Mounting orchids is a simple process. First, I would suggest applying the hanger to your mounting material. Most people make hangers for the mounts from wire. The most common wire used is the wire used for hanging suspended ceilings, but any strong, yet flexible wire may be used. One method is to bend the wire into a “u” shape, and then hammer the wire into the mount. The other method is to drill a hole or two and thread it through the mount. Making a tag with a hole and threading it onto the hanger is a wise thing to do to identify the plant. A tag made from Tyvek scraps and permanent marker may be used if you don’t have any fancier material.
Orchids to be mounted are placed on the mounting material which has been soaked in water (I like to leave it over night). Some people put a pad of good quality sphagnum moss on the mount then place the roots on top of it—allowing the roots to spread first into the sphag. Before it goes into the mount thereby helping it get established. Others prefer to place the plant directly on the mount, or to put the sphag “pad” on the outside. The plant is then tied into the mount, by wrapping monofilament (fishing line), twist tie, or panty hose around the roots. Once the plant’s roots have grown into the mount, the line, twist ties, or panty hose is removed. Tree fern plaques (or slabs), and cork bark are probably the most commonly used mounting material, but other materials include cactus skeletons, and rough driftwood (both of which may be purchased at pet stores as they are used for reptiles). Some people like to use slabs of wood with bark attached—such as live oak or fir. Fresh water driftwood may be used, but driftwood from saltwater bodies must be washed to remove the salt. Using Physan to kill any “bad” things on collected mounts is also a good idea. Driftwood as a whole may not be the best material as orchids like to have a somewhat rough surface to grow into. One grower uses paint sticks for some of his smaller mounts.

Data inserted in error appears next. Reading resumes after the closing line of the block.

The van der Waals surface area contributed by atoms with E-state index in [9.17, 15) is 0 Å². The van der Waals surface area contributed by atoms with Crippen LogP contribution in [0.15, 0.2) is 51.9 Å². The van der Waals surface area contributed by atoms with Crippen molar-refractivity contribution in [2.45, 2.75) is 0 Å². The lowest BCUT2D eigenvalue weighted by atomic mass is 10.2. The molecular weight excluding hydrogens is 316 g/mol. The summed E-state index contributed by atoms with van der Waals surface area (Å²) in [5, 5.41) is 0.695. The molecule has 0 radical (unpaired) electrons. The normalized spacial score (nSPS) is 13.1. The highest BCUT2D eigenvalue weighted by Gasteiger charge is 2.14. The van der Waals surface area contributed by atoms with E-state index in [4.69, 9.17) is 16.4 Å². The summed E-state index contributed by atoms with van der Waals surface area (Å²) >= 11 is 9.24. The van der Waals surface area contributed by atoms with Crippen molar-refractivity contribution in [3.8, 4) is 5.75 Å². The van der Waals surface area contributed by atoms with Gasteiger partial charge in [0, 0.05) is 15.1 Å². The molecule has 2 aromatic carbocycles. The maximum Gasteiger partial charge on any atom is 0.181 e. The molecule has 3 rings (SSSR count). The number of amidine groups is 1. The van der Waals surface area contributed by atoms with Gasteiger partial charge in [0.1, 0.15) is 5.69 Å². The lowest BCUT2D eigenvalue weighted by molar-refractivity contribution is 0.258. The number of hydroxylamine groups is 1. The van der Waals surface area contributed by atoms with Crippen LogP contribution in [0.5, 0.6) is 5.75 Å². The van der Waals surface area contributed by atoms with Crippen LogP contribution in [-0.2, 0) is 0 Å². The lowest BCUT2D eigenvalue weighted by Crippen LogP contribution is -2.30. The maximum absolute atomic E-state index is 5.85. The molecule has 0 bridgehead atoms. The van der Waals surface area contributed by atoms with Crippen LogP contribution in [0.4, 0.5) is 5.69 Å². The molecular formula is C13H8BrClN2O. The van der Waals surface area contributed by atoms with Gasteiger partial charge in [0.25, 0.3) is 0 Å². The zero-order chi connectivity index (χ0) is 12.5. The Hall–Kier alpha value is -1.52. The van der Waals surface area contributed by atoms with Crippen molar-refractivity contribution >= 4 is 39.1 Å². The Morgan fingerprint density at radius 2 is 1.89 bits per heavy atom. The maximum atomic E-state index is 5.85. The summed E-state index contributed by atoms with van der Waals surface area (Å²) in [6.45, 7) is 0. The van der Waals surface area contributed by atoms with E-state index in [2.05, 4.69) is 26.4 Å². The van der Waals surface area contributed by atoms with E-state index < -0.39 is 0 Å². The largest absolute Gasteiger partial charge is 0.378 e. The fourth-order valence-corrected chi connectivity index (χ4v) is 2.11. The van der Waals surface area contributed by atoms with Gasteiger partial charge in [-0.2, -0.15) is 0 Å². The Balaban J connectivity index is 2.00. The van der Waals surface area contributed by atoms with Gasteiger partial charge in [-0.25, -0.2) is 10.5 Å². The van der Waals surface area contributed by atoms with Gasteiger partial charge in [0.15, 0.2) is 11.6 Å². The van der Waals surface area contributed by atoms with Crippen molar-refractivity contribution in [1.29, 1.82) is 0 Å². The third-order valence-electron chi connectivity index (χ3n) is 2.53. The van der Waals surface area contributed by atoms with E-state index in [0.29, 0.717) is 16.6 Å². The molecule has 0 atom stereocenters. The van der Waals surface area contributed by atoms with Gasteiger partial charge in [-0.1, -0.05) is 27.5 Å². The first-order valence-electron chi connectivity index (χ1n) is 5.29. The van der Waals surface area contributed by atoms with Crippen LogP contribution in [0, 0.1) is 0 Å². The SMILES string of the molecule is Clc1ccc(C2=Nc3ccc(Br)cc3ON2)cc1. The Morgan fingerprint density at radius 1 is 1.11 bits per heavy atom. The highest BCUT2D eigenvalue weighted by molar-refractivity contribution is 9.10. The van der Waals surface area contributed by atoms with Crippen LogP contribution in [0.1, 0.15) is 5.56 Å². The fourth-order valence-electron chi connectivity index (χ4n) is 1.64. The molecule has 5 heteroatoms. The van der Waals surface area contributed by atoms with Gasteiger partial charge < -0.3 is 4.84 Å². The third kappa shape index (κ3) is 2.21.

Tree fern slabs are probably the most quickly drying. Vary your mounting material to the plants needs. Plants needing a quicker dry-out should be mounted on a more porous material and the sphagnum or coir pad may be skipped.
Entered by Michigoose
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